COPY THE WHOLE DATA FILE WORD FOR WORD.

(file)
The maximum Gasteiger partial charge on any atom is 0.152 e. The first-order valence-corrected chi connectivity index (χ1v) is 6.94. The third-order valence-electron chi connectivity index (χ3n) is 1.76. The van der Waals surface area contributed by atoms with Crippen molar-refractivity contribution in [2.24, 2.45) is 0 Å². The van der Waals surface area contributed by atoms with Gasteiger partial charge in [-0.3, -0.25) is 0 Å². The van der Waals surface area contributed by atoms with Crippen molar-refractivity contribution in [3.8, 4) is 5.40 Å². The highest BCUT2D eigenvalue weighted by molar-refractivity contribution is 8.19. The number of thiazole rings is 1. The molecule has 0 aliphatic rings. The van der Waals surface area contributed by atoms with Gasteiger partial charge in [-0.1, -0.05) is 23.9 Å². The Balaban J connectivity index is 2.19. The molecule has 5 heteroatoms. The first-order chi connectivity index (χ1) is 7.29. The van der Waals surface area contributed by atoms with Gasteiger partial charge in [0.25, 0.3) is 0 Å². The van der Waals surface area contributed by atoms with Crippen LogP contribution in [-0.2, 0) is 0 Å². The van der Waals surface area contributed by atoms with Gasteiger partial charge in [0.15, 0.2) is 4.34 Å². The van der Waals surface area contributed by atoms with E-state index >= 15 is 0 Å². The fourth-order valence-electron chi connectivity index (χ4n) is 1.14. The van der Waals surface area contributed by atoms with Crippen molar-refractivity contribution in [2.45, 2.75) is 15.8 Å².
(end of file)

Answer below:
The maximum Gasteiger partial charge on any atom is 0.152 e. The first-order valence-corrected chi connectivity index (χ1v) is 6.94. The third-order valence-electron chi connectivity index (χ3n) is 1.76. The van der Waals surface area contributed by atoms with Crippen molar-refractivity contribution in [2.24, 2.45) is 0 Å². The van der Waals surface area contributed by atoms with Gasteiger partial charge in [-0.3, -0.25) is 0 Å². The van der Waals surface area contributed by atoms with Crippen molar-refractivity contribution in [3.8, 4) is 5.40 Å². The highest BCUT2D eigenvalue weighted by molar-refractivity contribution is 8.19. The number of thiazole rings is 1. The molecule has 0 aliphatic rings. The van der Waals surface area contributed by atoms with Gasteiger partial charge in [-0.1, -0.05) is 23.9 Å². The Balaban J connectivity index is 2.19. The molecule has 5 heteroatoms. The first-order chi connectivity index (χ1) is 7.29. The van der Waals surface area contributed by atoms with Gasteiger partial charge in [0.25, 0.3) is 0 Å². The van der Waals surface area contributed by atoms with Crippen LogP contribution in [-0.2, 0) is 0 Å². The van der Waals surface area contributed by atoms with Gasteiger partial charge in [0.15, 0.2) is 4.34 Å². The van der Waals surface area contributed by atoms with E-state index >= 15 is 0 Å². The fourth-order valence-electron chi connectivity index (χ4n) is 1.14. The van der Waals surface area contributed by atoms with Crippen molar-refractivity contribution in [2.45, 2.75) is 15.8 Å².